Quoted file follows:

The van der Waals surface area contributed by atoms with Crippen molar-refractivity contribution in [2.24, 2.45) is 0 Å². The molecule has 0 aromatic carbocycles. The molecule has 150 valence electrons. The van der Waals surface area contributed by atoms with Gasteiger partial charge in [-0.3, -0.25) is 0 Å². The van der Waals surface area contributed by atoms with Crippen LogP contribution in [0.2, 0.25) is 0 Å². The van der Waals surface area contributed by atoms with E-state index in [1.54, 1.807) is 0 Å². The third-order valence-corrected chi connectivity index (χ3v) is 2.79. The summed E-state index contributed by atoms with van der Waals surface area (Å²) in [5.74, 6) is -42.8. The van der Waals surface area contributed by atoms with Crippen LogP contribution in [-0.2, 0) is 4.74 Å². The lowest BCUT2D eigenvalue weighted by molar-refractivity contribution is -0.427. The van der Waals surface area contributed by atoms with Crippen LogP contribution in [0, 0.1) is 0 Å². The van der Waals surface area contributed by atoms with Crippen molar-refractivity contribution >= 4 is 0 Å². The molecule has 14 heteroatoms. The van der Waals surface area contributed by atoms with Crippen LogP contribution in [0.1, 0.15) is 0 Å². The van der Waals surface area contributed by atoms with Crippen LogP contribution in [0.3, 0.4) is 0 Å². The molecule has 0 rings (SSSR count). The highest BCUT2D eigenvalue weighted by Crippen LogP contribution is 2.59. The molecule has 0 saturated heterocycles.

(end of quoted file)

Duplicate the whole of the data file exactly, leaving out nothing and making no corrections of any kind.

The van der Waals surface area contributed by atoms with Crippen molar-refractivity contribution in [2.24, 2.45) is 0 Å². The molecule has 0 aromatic carbocycles. The molecule has 150 valence electrons. The van der Waals surface area contributed by atoms with Gasteiger partial charge in [-0.3, -0.25) is 0 Å². The van der Waals surface area contributed by atoms with Crippen LogP contribution in [0.2, 0.25) is 0 Å². The van der Waals surface area contributed by atoms with E-state index in [1.54, 1.807) is 0 Å². The third-order valence-corrected chi connectivity index (χ3v) is 2.79. The summed E-state index contributed by atoms with van der Waals surface area (Å²) in [5.74, 6) is -42.8. The van der Waals surface area contributed by atoms with Crippen LogP contribution in [-0.2, 0) is 4.74 Å². The lowest BCUT2D eigenvalue weighted by molar-refractivity contribution is -0.427. The van der Waals surface area contributed by atoms with Crippen LogP contribution in [0, 0.1) is 0 Å². The van der Waals surface area contributed by atoms with Crippen molar-refractivity contribution >= 4 is 0 Å². The molecule has 14 heteroatoms. The van der Waals surface area contributed by atoms with Crippen LogP contribution in [0.1, 0.15) is 0 Å². The van der Waals surface area contributed by atoms with Crippen LogP contribution in [0.3, 0.4) is 0 Å². The molecule has 0 rings (SSSR count). The highest BCUT2D eigenvalue weighted by Crippen LogP contribution is 2.59. The molecule has 0 saturated heterocycles.